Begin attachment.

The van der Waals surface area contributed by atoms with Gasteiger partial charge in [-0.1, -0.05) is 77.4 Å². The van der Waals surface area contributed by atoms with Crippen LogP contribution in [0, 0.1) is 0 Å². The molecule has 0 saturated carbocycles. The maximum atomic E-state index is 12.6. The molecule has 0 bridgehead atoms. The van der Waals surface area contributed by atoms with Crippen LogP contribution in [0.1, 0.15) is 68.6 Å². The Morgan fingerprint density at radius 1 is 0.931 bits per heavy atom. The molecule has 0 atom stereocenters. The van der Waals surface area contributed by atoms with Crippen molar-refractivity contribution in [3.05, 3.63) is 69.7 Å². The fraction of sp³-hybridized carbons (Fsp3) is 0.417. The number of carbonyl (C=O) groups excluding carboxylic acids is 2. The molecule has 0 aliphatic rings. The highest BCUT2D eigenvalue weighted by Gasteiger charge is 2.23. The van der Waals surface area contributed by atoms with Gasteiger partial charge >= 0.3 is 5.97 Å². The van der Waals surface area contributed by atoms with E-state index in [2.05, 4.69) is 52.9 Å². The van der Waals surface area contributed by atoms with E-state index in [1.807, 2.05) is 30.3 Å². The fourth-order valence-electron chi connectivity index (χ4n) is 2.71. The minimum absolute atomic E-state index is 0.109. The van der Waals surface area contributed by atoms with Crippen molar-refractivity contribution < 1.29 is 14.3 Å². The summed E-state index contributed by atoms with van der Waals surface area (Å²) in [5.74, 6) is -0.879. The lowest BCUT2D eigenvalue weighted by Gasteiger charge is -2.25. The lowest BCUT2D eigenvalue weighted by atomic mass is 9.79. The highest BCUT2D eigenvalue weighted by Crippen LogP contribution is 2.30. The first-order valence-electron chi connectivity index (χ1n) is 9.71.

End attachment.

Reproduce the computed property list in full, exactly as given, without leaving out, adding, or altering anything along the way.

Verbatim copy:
The van der Waals surface area contributed by atoms with Gasteiger partial charge in [-0.1, -0.05) is 77.4 Å². The van der Waals surface area contributed by atoms with Crippen LogP contribution in [0, 0.1) is 0 Å². The molecule has 0 saturated carbocycles. The maximum atomic E-state index is 12.6. The molecule has 0 bridgehead atoms. The van der Waals surface area contributed by atoms with Crippen LogP contribution in [0.1, 0.15) is 68.6 Å². The Morgan fingerprint density at radius 1 is 0.931 bits per heavy atom. The molecule has 0 atom stereocenters. The van der Waals surface area contributed by atoms with Crippen molar-refractivity contribution in [3.05, 3.63) is 69.7 Å². The fraction of sp³-hybridized carbons (Fsp3) is 0.417. The number of carbonyl (C=O) groups excluding carboxylic acids is 2. The molecule has 0 aliphatic rings. The highest BCUT2D eigenvalue weighted by Gasteiger charge is 2.23. The van der Waals surface area contributed by atoms with Gasteiger partial charge >= 0.3 is 5.97 Å². The van der Waals surface area contributed by atoms with E-state index in [2.05, 4.69) is 52.9 Å². The van der Waals surface area contributed by atoms with E-state index in [1.807, 2.05) is 30.3 Å². The fourth-order valence-electron chi connectivity index (χ4n) is 2.71. The minimum absolute atomic E-state index is 0.109. The van der Waals surface area contributed by atoms with Crippen molar-refractivity contribution < 1.29 is 14.3 Å². The summed E-state index contributed by atoms with van der Waals surface area (Å²) in [5.74, 6) is -0.879. The lowest BCUT2D eigenvalue weighted by Gasteiger charge is -2.25. The lowest BCUT2D eigenvalue weighted by atomic mass is 9.79. The highest BCUT2D eigenvalue weighted by Crippen LogP contribution is 2.30. The first-order valence-electron chi connectivity index (χ1n) is 9.71.